Kayla Tozier

Master's Student Uses Ancient Marine Sediment Records to Unravel Past Ocean Conditions
Kayla Tozier

Kayla Tozier is a master's student studying oceanography with a focus in paleoceanography. She received a bachelor's in science here at UNH in earth sciences with a focus in chemical oceanography, and her hometown is in York, Maine. 

1. Why did you choose UNH for your graduate program? 

As my undergraduate experience at UNH was ending, I felt as though I had missed a crucial amount of hands-on earth sciences research and fieldwork due to a combination of COVID-19, switching departments during my first year, and graduating a semester early. I knew I wanted to continue in this field but had more to learn. Through working in Dr. Robert Letscher’s ocean biogeochemistry lab and a series of marine science internships, I had established great connections in both the UNH and seacoast community, and there was opportunity for exciting hands-on research, so it was the clear next step.

2. What is your Research Focus? 

In Dr. Joel Johnson’s sedimentology lab, I use ancient marine sediment records to unravel past conditions of the ocean, a field called paleoceanography. Roughly 20,000 years ago, there was an ice sheet on North America called the Laurentide Ice Sheet. In Durham, the ice was roughly 2 kilometers thick! As the ice sheet melted, there were large meltwater flooding events draining into the Gulf of Mexico. Evidence of these floods have been identified in the sediment records, and my thesis is focused on investigating the impact of these significant freshwater inputs on primary productivity and sedimentation in the Gulf of Mexico.

3. What are you hoping to accomplish with this research? How will it potentially impact society or day-to-day life? 

Paleoceanography is not only significant from an Earth history perspective but is the key to better predicting impacts of anthropogenic climate change in the future through understanding the way our planet works systematically. With my research, I hope to better understand the impact that these meltwater floods had on the biological pump and sedimentation in the Gulf of Mexico, which has implications for the history of the carbon cycle on thousand-year timescales. The findings of this research could help to further understand the potential impacts of anthropogenically-driven melting of ice sheets on the future conditions of our oceans.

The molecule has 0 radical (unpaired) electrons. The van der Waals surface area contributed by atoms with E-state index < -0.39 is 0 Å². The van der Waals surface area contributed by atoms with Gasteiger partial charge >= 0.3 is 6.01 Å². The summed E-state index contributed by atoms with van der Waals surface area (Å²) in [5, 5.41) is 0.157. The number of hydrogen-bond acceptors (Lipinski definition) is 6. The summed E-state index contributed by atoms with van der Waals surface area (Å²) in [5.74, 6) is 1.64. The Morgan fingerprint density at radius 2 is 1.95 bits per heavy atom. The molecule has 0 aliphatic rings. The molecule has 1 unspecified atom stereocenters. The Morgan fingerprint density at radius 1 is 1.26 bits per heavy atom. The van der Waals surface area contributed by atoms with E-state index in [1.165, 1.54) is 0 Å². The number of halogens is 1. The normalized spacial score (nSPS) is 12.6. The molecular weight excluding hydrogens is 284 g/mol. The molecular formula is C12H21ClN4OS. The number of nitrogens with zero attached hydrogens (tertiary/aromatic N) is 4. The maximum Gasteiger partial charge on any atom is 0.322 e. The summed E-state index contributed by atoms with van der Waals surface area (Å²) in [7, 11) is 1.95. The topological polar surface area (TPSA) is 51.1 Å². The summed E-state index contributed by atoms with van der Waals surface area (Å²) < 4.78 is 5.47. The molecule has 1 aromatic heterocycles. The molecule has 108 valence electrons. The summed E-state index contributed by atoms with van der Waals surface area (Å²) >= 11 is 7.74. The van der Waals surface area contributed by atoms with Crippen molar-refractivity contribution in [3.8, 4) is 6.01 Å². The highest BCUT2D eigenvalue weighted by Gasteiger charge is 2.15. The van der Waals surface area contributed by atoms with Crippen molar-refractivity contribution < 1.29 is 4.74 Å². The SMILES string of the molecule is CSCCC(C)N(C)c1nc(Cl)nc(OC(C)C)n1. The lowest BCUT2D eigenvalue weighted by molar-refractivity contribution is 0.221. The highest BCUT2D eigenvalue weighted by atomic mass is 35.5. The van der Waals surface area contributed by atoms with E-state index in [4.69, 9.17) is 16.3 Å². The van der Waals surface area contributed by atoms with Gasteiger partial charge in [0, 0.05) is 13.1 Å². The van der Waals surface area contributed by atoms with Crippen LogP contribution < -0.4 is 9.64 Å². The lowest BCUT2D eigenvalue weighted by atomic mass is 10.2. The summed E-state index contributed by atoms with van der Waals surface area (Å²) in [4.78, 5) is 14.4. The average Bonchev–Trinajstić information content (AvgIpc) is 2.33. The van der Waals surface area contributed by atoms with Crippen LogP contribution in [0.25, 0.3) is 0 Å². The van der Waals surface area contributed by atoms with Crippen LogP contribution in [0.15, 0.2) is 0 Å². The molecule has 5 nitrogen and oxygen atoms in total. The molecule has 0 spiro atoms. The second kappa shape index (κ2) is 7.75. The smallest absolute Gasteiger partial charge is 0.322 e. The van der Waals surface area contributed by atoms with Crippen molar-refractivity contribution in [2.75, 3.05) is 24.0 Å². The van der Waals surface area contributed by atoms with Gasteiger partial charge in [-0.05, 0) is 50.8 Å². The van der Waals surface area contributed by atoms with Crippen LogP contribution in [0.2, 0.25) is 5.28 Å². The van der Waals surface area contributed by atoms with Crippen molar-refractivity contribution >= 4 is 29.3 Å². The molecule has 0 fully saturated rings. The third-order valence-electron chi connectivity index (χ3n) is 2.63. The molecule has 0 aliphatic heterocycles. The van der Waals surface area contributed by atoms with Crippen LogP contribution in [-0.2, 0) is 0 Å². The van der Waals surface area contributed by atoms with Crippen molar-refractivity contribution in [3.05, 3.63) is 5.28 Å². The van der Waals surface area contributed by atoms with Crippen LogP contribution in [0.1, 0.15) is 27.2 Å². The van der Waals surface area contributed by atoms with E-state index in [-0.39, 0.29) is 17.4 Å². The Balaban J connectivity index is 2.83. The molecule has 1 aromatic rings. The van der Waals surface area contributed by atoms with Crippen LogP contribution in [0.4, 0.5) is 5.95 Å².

4. What do you enjoy most about your experience at UNH?

I have enjoyed the interdisciplinary nature of the UNH Earth Sciences department, which has fostered in me a unique perspective on scientific inquiry and a holistic understanding of Earth systems that ultimately led to the research field I am in today. Additionally, the proximity of campus to natural environments, from the ocean to the forests to the mountains, has been important in maintaining a connection with the outdoors and sparking my inspiration.

5. What do you hope to do after your time at UNH?

After graduating this semester with my master’s degree, I will be continuing my studies in a Ph.D. program in paleoceanography and paleoclimatology at another university. My longer-term goals are to continue participating in active research investigating paleoceanographic and paleoclimatic conditions throughout geologic history to close knowledge gaps in predicting Earth system responses to anthropogenic climate change. I will also continue to conduct research that is accessible to all, mentor students from underrepresented groups to increase participation and representation in the sciences and help engage local communities in scientific inquiry.

6. What is your advice for someone on how to best prepare for a graduate program?

My two pieces of advice would be to 1.) gain as many research experiences as possible, and 2.) be curious/ask people questions. It took me working in a variety of research positions, with a range of field work, lab work, and community engagement aspects, to hone in what my ideal graduate program should look like. Secondly, my greatest connections and moments of inspiration would not have occurred without shamelessly asking questions and letting my curiosity show. “Don’t worry about being the most interesting person in the room, just try to be the most interested person in the room.” - James Clear

7. What is the major benefit of the accelerated master’s program? 

The accelerated master’s program was a great opportunity to transition from being an undergraduate student, where the focus was on performance in courses and discovering interests, to being a graduate student conducting independent research, forming my own scientific questions, and working with a mentor and on scientific teams. Knowing I wanted to go down the academia and scientific research career path, this program afforded me the skills and experiences to be incredibly intentional about choosing a Ph.D. program, as I now know myself better as a graduate student and as an independent researcher.